Sabre Engines with Bulk Injection carburettors

The later Series IV Sabre engine was fitted with bulk injection carburettors. It had a single entry supercharger with strengthened supercharger and reduction gear drives to withstand the higher gross powers which result from the use of higher boost pressures coupled with higher ratio supercharger drives. In addition these engines incorporated sundry technical improvements including boost and r.p.m. corrected ignition, and an improved supercharger clutch. 

At first the Series IV engine utilised S.U. twin-choke suction carburettor but this was soon changed to a Hobson-R.A.E. injection carburettor and intensive development of this unit followed. 

The Series IV engine was superseded by the Series V (E107C) engine in 1943.  Both series of engines commenced life with fully balanced crankshafts and developed 2,180 BHP at 8,500 feet (at 4,000 CRPM +9 psi boost).  As a result of torsiograph tests it was decided to remove the balance weights from the crankshafts and reduce the maximum RPM slightly owing to the presence of a certain amount of torsional vibration at the top of the speed range. 

Gradually the power output of the Sabre V was stepped up until in November 1944 a development type test was passed at a combat power rating of 2,600 BHP.  Technical improvements to the engine were continually being added and ultimately the production engine, the Series VA, passed an official type test at the N.S.81.S.M. Rating in June 1945. 

The Sabre VA incorporated the following:- 

  1. Single lever control 
  2. Improved oil sump
  3. Improved auxiliary drive casing 
  4. Increased coolant flow through cylinder blocks
  5. Strengthened reduction gear 
  6. Single piece sleeve drive idler gears. 

Concurrently with the development of the Sabre V, a modified version of the same engine, but incorporating a gear driven cooling fan in the nose for use with annular radiators, was developed and designated the Series VI engine.  A small number if engines have been built for flight trials in “Tempest” and “Warwick” aircraft at Napier’s Flight Development Establishment at Luton Airport.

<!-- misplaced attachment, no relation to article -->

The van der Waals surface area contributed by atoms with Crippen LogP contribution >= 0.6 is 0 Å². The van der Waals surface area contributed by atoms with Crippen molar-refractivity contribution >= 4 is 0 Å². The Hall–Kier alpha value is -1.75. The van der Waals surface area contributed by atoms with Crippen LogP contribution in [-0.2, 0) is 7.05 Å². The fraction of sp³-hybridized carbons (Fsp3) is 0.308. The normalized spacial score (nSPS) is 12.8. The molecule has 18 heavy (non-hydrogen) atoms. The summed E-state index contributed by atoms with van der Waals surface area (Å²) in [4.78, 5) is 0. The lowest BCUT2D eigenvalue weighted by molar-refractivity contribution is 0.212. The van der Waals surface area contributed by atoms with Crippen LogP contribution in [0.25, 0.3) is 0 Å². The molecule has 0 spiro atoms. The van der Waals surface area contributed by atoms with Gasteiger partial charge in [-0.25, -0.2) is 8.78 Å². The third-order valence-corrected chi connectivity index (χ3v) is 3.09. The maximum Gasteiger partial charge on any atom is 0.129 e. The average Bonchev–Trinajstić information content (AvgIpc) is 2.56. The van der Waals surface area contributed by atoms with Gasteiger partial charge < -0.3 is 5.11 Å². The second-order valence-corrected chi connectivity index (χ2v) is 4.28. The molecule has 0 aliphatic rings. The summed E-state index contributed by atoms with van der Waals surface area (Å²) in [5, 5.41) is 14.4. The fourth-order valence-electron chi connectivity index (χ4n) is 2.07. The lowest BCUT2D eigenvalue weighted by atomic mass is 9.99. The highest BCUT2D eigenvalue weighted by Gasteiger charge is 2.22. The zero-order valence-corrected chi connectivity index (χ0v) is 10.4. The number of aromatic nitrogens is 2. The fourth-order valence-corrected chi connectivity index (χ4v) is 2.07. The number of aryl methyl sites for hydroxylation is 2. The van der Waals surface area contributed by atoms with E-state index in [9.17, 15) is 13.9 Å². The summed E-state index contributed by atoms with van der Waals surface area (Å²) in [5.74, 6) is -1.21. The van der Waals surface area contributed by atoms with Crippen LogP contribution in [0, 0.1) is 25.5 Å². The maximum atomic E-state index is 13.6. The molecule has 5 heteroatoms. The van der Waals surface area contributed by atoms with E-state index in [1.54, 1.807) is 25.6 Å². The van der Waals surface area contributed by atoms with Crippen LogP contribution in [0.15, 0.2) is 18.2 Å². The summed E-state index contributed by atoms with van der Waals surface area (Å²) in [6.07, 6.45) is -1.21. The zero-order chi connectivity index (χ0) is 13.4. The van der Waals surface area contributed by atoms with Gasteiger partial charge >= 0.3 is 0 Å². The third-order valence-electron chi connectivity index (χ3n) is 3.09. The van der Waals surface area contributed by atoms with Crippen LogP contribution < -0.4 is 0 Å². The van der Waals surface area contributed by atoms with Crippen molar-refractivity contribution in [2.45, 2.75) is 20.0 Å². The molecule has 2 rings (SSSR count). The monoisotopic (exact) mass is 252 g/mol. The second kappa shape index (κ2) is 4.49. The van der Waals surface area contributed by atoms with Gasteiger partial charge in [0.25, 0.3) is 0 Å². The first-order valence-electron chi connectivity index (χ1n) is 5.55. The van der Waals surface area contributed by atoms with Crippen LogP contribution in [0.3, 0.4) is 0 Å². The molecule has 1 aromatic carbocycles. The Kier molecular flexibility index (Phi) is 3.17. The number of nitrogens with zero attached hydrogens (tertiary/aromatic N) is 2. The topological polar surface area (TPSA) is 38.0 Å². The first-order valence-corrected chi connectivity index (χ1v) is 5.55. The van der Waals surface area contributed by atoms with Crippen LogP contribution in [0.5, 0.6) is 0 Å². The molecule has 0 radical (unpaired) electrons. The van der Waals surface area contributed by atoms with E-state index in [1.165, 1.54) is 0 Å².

In the summer of 1945 tests were commenced using water/methanol injection to increase the power rating with standard fuel.  These tests were entirely successful and the Series VII (E121) design evolved.  This strengthened and improved engine, incorporated many refinements including an improved axial-flow air inlet bend.  It completed a type test later in the year at a take-off 3,000 BHP and a combat rating if 3,055 BHP at 2,250 feet altitude. 

The Hawker Fury was the next development after the Hawker Typhoon and Tempest.  Hawker Fury Prototype LA610 was fitted with a Napier Sabre VII to become the fastest piston-engined Hawker aircraft after reaching a speed of around 485 mph (780 km/h).

The Sabre VIII (E122) Series engine of higher boost with 2 stage 3 speed Supercharger, contra rotating propellers and fan drive engine capable of 3,350 BHP was proposed but never built.

Testimony was given to the development in the Sabre design by the power/weight ratio figures.  The series I had a ratio of 1.55 lbs. per BHP.  This was improved to 0.922 lbs. per BHP for the Series IIC and, with the advent of the Series VII the ratio was further reduced to only 0.831 lbs. per BHP.  The maximum permissible boost figures also, over the last five years, by 10.1⁄4 lbs. from the original value of 7 psi to 17.1⁄4 psi.  The rise in power output and performance is the more remarkable when it is remembered that the development covered a period of only 10 years, 5 of which the engines were in full production in wartime conditions.

Hawker Fury I Prototype LA610 with Sabre VII engine

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